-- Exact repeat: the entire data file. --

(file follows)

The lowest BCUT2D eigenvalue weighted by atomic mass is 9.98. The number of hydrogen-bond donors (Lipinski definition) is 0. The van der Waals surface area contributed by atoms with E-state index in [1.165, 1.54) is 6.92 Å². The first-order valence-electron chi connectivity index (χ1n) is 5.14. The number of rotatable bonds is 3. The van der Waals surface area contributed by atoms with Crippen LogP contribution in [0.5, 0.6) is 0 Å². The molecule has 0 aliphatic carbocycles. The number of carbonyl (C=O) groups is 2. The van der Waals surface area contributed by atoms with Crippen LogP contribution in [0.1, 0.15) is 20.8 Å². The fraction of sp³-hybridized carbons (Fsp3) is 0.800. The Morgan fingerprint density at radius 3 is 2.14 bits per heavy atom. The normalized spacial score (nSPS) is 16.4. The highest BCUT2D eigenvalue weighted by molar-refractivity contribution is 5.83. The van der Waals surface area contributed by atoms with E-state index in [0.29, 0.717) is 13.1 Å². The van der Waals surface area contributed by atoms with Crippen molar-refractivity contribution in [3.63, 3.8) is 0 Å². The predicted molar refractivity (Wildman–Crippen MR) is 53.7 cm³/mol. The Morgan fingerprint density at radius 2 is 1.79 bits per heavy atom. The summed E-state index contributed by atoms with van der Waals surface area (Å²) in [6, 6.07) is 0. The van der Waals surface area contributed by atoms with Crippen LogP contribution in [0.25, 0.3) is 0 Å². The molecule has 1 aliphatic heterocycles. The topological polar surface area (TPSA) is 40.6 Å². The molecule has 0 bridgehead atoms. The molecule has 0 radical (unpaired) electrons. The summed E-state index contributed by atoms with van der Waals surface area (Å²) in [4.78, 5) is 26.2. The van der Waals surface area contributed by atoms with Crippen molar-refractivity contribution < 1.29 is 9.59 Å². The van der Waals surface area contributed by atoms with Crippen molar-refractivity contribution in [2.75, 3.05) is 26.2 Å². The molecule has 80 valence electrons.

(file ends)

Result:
The lowest BCUT2D eigenvalue weighted by atomic mass is 9.98. The number of hydrogen-bond donors (Lipinski definition) is 0. The van der Waals surface area contributed by atoms with E-state index in [1.165, 1.54) is 6.92 Å². The first-order valence-electron chi connectivity index (χ1n) is 5.14. The number of rotatable bonds is 3. The van der Waals surface area contributed by atoms with Crippen LogP contribution in [0.5, 0.6) is 0 Å². The molecule has 0 aliphatic carbocycles. The number of carbonyl (C=O) groups is 2. The van der Waals surface area contributed by atoms with Crippen LogP contribution in [0.1, 0.15) is 20.8 Å². The fraction of sp³-hybridized carbons (Fsp3) is 0.800. The Morgan fingerprint density at radius 3 is 2.14 bits per heavy atom. The normalized spacial score (nSPS) is 16.4. The highest BCUT2D eigenvalue weighted by molar-refractivity contribution is 5.83. The van der Waals surface area contributed by atoms with E-state index in [0.29, 0.717) is 13.1 Å². The van der Waals surface area contributed by atoms with Crippen molar-refractivity contribution in [3.63, 3.8) is 0 Å². The predicted molar refractivity (Wildman–Crippen MR) is 53.7 cm³/mol. The Morgan fingerprint density at radius 2 is 1.79 bits per heavy atom. The summed E-state index contributed by atoms with van der Waals surface area (Å²) in [6, 6.07) is 0. The van der Waals surface area contributed by atoms with Crippen LogP contribution in [0.25, 0.3) is 0 Å². The molecule has 1 aliphatic heterocycles. The topological polar surface area (TPSA) is 40.6 Å². The molecule has 0 bridgehead atoms. The molecule has 0 radical (unpaired) electrons. The summed E-state index contributed by atoms with van der Waals surface area (Å²) in [4.78, 5) is 26.2. The van der Waals surface area contributed by atoms with Crippen molar-refractivity contribution < 1.29 is 9.59 Å². The van der Waals surface area contributed by atoms with Crippen molar-refractivity contribution in [2.75, 3.05) is 26.2 Å². The molecule has 80 valence electrons.